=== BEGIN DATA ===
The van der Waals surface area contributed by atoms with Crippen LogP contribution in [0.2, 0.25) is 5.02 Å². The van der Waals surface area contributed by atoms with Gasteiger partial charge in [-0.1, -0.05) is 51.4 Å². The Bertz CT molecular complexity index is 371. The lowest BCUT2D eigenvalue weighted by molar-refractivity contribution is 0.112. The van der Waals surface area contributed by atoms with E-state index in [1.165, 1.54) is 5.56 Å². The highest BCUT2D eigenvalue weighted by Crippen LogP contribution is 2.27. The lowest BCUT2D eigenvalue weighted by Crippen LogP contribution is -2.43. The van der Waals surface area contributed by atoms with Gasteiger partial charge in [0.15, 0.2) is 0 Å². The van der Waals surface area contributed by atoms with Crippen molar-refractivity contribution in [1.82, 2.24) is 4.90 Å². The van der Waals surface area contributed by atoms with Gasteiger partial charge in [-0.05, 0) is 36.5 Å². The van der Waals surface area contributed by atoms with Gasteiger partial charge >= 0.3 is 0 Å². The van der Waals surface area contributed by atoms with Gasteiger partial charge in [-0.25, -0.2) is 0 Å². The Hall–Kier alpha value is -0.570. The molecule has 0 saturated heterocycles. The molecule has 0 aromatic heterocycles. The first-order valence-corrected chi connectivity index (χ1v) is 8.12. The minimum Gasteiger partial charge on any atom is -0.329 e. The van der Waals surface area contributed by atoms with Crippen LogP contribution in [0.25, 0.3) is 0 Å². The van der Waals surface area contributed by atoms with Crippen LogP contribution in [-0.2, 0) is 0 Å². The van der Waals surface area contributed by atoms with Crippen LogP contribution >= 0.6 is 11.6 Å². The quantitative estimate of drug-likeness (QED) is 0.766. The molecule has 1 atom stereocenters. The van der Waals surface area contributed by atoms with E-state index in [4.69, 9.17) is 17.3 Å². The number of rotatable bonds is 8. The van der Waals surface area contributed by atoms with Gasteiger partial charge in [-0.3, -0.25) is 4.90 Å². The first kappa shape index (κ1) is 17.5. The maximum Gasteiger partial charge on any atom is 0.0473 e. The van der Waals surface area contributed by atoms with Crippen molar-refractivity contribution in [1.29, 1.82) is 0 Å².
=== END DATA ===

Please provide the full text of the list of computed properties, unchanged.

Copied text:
The van der Waals surface area contributed by atoms with Crippen LogP contribution in [0.2, 0.25) is 5.02 Å². The van der Waals surface area contributed by atoms with Gasteiger partial charge in [-0.1, -0.05) is 51.4 Å². The Bertz CT molecular complexity index is 371. The lowest BCUT2D eigenvalue weighted by molar-refractivity contribution is 0.112. The van der Waals surface area contributed by atoms with E-state index in [1.165, 1.54) is 5.56 Å². The highest BCUT2D eigenvalue weighted by Crippen LogP contribution is 2.27. The lowest BCUT2D eigenvalue weighted by Crippen LogP contribution is -2.43. The van der Waals surface area contributed by atoms with Gasteiger partial charge in [0.15, 0.2) is 0 Å². The van der Waals surface area contributed by atoms with Crippen molar-refractivity contribution in [1.82, 2.24) is 4.90 Å². The van der Waals surface area contributed by atoms with Gasteiger partial charge in [-0.05, 0) is 36.5 Å². The van der Waals surface area contributed by atoms with Gasteiger partial charge >= 0.3 is 0 Å². The van der Waals surface area contributed by atoms with Gasteiger partial charge in [-0.25, -0.2) is 0 Å². The Hall–Kier alpha value is -0.570. The molecule has 0 saturated heterocycles. The molecule has 0 aromatic heterocycles. The first-order valence-corrected chi connectivity index (χ1v) is 8.12. The minimum Gasteiger partial charge on any atom is -0.329 e. The van der Waals surface area contributed by atoms with Crippen LogP contribution in [0.25, 0.3) is 0 Å². The van der Waals surface area contributed by atoms with Crippen LogP contribution in [-0.2, 0) is 0 Å². The van der Waals surface area contributed by atoms with Crippen LogP contribution >= 0.6 is 11.6 Å². The quantitative estimate of drug-likeness (QED) is 0.766. The molecule has 1 atom stereocenters. The van der Waals surface area contributed by atoms with E-state index in [4.69, 9.17) is 17.3 Å². The number of rotatable bonds is 8. The van der Waals surface area contributed by atoms with Gasteiger partial charge in [-0.3, -0.25) is 4.90 Å². The first kappa shape index (κ1) is 17.5. The maximum Gasteiger partial charge on any atom is 0.0473 e. The van der Waals surface area contributed by atoms with Crippen molar-refractivity contribution in [1.29, 1.82) is 0 Å².